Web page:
Because of changes in the nonprofit sector in the last few decades, researchers Peter Frumkin, PhD, and Elizabeth K. Keating, CPA, PhD, looked at the relationship between compensation levels and certain characteristics of organizations.  Their article, entitled “What Drives Nonprofit Executive Compensation?,” is available at the Nonprofit Quarterly and should be of interest to ERI’s Nonprofit Comparables Assessor subscribers and those interested in nonprofit executive compensation.

Some nonprofits have reacted to pressure to compensate “more like for-profit companies” by adding variable components to their salaries based on meeting fundraising or program goals or reducing costs.  Often, such goals focus on financial measures rather than social outcomes related to the mission of the organization, so use of variable compensation has been very slow to happen in the sector.  Recent years have brought more for-profit competition in the provision of services typically provided by nonprofits, and some have sought pay comparable to business managers.  But, an even greater influence on pay determination has been the IRS regulations (fully implemented in 2002) that require the use of comparisons to set nonprofit pay to avoid possible sanctions and fines.

The authors conclude that base pay in most nonprofits increases in direct proportion to the size of the organization.  While not a surprising finding, it confirms ERI’s approach to providing documentation that is both relevant to the market rates for these executive jobs, but also acceptable to the IRS.  ERI’s Nonprofit Comparables Assessor (CA) uses size as a criterion for selecting comparable organizations for salary determination, but also allows the user to add the type of organization and geographic location.  The analysis below using CA explores how just using size may lead to inaccurate results that might not be acceptable to the IRS.

Table 1 illustrates the relationship between average salaries of CEOs and size of organization, as measured by annual revenues.  As size increases, compensation also increases.  But. a look at the salaries for all nonprofits in the US compared to those just in New York State (NYS) shows that geography also has an influence on salary levels.  That influence actually varies based on the size of the organization.  The differential between average US and NYS salaries increases with the size of the organization, from 112% for all nonprofits with $1 million in annual revenues to 119% for those with $500 million.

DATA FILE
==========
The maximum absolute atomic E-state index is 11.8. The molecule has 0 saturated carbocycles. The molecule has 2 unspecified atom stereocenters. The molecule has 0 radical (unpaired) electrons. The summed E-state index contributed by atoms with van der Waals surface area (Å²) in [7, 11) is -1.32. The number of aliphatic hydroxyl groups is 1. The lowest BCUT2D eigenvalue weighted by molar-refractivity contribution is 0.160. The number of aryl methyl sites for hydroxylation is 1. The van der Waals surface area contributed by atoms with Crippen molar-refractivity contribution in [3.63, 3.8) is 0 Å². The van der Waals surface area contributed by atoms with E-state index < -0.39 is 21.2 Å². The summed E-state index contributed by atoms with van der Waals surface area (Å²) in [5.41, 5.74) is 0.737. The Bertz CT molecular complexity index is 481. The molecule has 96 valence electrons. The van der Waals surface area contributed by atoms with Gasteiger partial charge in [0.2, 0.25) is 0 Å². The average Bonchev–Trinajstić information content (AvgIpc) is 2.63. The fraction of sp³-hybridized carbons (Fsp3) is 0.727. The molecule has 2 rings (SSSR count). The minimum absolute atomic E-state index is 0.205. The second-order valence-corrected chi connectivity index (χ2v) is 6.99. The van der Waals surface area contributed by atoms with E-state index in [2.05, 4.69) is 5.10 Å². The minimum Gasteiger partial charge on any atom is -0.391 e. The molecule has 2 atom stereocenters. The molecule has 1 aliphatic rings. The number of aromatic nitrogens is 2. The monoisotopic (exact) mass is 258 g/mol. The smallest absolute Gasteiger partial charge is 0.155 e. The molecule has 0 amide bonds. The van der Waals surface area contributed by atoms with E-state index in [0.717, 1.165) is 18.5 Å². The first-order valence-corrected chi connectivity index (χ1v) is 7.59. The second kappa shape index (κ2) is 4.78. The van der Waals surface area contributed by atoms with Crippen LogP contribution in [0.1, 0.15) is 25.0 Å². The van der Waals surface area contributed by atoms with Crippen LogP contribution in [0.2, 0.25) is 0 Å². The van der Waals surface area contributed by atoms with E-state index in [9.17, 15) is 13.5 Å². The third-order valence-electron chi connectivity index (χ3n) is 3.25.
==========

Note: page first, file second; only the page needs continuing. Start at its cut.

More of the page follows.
Tables 2 and 3 show that the type of organization is another factor that has an influence on salary levels, using CEO average salaries in the US and NYS.  Looking at Housing/Shelter nonprofits by size, Table 2 again shows that salaries increase with the size of the organization; but, they are also influenced by geographic location and by type of organization.  While the differences between the US and the NYS average salaries for the Housing/Shelter subsector still increase with the size of the organization, the differences range from 108% for the smallest to 146% for the biggest.

Next, the same comparison is made for another type of nonprofit organization, Human Services, as shown in Table 3.  CEOs of NYS Human Services organizations are paid more than the average in the US, but Human Services nonprofits show a different pattern than other types of organizations with an increase in size. For example, when looking at average compensation in NYS as a percentage of the US average for organizations with $500 million in revenues, we see 119% for all nonprofits of that size, 146% for all Housing/Shelter organizations, and 116% for all Human Services organizations.  For the organizations with $1 million in revenues, the respective numbers are 112% for all nonprofits, 108% tor Housing/Shelter, and 117% for all Human Services organizations.

What this analysis reveals is that just reviewing data from similarly sized nonprofits will not provide a good basis for salary determination.  Although size is a major influence, it is clear that geographic location and type of organization are also key factors when nonprofits seek to set their executive pay at levels that are both market driven and in compliance with IRS regulations.